Cleveland Clinic Is Expanding Fast In Florida — But Not As Fast As Telehealth
Less than three years ago, Cleveland Clinic had one 155-bed hospital in Florida, plus eight outpatient sites. A year later, it grew to five hospitals, 1,080 beds and 40 outpatient sites, the nonprofit healthcare group’s Florida president and CEO said during a Bisnow webinar last week.
"We continue to be in growth mode," Dr. Wael Barsoum said. "The demand for Cleveland Clinic services in Southeast Florida is huge."
Cleveland Clinic has been one of many systems that have fueled consolidation in the healthcare industry. In 2019, Cleveland Clinic acquired Florida's Indian River Medical Center and Martin Health System, helping the global company increase its operating income by 47% to $390M.
Barsoum, who was interviewed on the webinar by HealCo CEO Kirat Kharode said that the company believes in expanding primarily via partnerships, but also builds its own facilities where need be. It built two family health centers in Florida in the last two years, he said.
"Most of Florida is over-bedded, other than when you get into very rural areas, so the idea of just dropping in a new hospital into an already over-bedded community, just for the sake of competing, probably doesn't make a lot of sense unless there's a true perception of a quality issue,” he said. “In which case, dropping Cleveland Clinic in there does actually a great favor to the entire community. Because as we bring higher-quality care, the rest of the community providers essentially step up their game to keep up."
Around the country, there have been contentious fights for years over whether states should have certificate of need laws — about 35 states do — via which regulators determine whether there's enough demand for new hospitals to open in certain areas.
Some people argue that CON laws keep costs down and ensure that people at all income levels are served. Without such laws, for-profit hospitals have incentive to open mostly in affluent areas where people have high-paying private insurance plans, the argument goes. Because hospitals must stay open 24 hours and have certain equipment and staffing levels, hospitals that don't get enough patients then pass on their fixed costs to insurers and drive prices up.
Others argue for a more market-based approach, saying that competition drives better service and efficiencies. CON laws often result in contentious, long-running, expensive lawsuits and appeals. In 2019, Florida repealed its CON laws.
Barsoum, a hip and knee replacement surgeon who still treats patients and performs surgeries in addition to his administrative duties (and also plays guitar in a rock band, Skin and Bones), said that Cleveland Clinic had been "very vocal" supporting the repeal of CON laws.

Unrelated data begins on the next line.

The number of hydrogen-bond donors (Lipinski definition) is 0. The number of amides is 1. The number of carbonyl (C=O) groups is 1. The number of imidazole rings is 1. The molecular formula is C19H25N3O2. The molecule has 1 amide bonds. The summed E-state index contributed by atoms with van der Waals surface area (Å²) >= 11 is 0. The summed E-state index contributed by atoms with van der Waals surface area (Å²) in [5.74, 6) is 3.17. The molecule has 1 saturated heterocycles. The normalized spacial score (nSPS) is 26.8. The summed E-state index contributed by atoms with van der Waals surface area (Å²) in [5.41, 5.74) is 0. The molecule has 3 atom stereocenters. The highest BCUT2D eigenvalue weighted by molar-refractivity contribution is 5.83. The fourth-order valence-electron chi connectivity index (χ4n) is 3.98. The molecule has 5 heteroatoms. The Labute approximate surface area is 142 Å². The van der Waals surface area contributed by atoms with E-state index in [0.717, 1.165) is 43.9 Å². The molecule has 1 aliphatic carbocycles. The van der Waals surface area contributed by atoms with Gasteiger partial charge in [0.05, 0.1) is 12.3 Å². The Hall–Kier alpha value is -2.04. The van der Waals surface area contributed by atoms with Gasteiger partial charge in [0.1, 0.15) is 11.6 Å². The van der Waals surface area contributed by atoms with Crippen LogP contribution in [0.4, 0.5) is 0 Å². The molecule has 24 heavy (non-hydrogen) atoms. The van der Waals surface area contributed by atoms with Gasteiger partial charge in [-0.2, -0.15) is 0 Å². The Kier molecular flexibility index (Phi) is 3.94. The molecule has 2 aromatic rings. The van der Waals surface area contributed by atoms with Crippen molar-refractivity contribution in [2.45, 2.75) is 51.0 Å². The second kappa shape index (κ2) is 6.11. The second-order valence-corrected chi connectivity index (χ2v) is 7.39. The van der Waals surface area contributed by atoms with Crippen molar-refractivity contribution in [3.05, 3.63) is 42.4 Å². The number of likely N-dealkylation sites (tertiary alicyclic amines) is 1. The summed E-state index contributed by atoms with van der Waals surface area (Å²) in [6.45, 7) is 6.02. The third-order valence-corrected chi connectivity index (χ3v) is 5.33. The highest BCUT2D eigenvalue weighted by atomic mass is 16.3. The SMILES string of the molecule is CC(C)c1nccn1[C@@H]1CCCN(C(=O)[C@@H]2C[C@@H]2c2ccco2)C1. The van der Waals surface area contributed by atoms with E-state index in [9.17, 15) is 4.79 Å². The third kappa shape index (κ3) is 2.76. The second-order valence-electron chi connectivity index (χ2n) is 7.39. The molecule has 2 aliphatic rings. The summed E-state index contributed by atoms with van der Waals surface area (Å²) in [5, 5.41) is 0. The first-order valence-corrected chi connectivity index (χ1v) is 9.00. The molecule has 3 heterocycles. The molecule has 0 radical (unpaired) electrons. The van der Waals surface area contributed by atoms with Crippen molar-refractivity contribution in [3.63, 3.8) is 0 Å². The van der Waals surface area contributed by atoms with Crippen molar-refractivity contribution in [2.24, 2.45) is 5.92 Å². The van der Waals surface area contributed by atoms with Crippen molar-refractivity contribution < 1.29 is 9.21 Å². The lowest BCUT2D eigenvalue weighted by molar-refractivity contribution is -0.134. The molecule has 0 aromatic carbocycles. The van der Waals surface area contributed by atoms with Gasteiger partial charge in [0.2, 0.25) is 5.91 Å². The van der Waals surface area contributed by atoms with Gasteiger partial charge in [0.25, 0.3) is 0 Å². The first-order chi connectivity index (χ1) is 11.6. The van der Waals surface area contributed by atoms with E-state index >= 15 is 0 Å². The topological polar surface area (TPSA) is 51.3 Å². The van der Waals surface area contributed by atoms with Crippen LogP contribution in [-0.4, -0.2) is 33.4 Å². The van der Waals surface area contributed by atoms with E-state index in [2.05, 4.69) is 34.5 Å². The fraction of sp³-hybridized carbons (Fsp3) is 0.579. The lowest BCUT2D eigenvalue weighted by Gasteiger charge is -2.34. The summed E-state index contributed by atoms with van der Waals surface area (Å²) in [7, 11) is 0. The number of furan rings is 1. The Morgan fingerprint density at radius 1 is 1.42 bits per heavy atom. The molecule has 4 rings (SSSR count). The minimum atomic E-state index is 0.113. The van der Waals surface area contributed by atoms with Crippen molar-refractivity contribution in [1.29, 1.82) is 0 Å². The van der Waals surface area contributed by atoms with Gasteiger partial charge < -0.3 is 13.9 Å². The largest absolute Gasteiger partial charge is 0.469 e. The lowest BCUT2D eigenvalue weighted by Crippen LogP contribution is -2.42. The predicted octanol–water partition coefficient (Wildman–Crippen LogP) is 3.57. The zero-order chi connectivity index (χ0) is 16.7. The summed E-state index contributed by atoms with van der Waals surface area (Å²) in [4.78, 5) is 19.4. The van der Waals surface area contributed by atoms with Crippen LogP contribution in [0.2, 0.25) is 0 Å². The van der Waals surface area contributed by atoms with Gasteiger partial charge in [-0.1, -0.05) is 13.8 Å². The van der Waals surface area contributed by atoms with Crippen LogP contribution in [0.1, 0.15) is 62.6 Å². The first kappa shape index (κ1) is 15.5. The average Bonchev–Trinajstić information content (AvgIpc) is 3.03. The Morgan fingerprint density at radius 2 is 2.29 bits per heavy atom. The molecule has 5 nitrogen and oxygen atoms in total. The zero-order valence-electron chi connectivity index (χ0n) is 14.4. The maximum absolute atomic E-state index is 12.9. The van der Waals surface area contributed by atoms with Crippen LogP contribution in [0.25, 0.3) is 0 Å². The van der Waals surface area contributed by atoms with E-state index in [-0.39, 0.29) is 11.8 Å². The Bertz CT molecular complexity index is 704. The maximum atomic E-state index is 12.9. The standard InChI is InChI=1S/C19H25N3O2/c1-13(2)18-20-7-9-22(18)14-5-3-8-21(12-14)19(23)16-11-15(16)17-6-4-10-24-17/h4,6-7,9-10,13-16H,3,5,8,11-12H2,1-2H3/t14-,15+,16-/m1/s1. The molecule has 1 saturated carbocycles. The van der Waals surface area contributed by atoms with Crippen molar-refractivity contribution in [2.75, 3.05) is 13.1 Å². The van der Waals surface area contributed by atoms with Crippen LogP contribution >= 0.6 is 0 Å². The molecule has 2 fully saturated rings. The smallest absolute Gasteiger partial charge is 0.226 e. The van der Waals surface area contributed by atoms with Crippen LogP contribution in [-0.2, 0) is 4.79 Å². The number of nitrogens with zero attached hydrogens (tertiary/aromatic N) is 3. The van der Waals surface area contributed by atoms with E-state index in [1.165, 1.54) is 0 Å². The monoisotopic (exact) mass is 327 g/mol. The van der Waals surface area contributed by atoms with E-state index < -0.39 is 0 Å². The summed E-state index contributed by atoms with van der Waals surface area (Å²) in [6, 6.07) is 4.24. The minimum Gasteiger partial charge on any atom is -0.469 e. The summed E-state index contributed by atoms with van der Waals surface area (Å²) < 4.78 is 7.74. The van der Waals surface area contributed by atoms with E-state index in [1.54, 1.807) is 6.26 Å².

"We believe that, like in anything, competition is a good thing," he said. "If I have a hospital, and I really don't have to compete with anybody because no one can compete with me from a from a geographic perspective ... other than the motivation to do the right thing, there's really no incentive to lower costs and increase quality because it's essentially a little mini-monopoly."
Barsoum touched upon other topics, including telehealth, whose advantages have become evident during the coronavirus pandemic, when no one wants to sit in waiting rooms for fear of contracting the disease.
"The genie's out of the bottle," Barsoum said. In just four weeks, Cleveland Clinic's patients' use of telehealth had jumped by 600%, he said.
"Very few things change at a pace like that in healthcare,” he added. "Very candidly, I can do almost everything just through this telephone screen. I can look at your legs and tell the arthritis, I can ask you to show me your range of motion right there, and I can schedule you for surgery. Making you take a day off work to come in and be seen probably doesn't make a lot of sense."
He sees telehealth supplanting trips to doctors' offices, urgent care facilities and even hospitals. He predicts that hospitals will serve two functions: short stays for observation and treating the very sick.
"The hospitals that we're building today have a lot more critical care beds, ICU level beds, and more observation beds and fewer med surgery [beds]," Barsoum said.
Telehealth might render obsolete many of the urgent care centers that have sprung up in recent years, he suggested.
"You may end up having a fair amount of real estate that's relatively vacant,” he said. “It certainly doesn't mean that urgent care centers aren't important or ERs aren't important. I don't think you need one on every corner."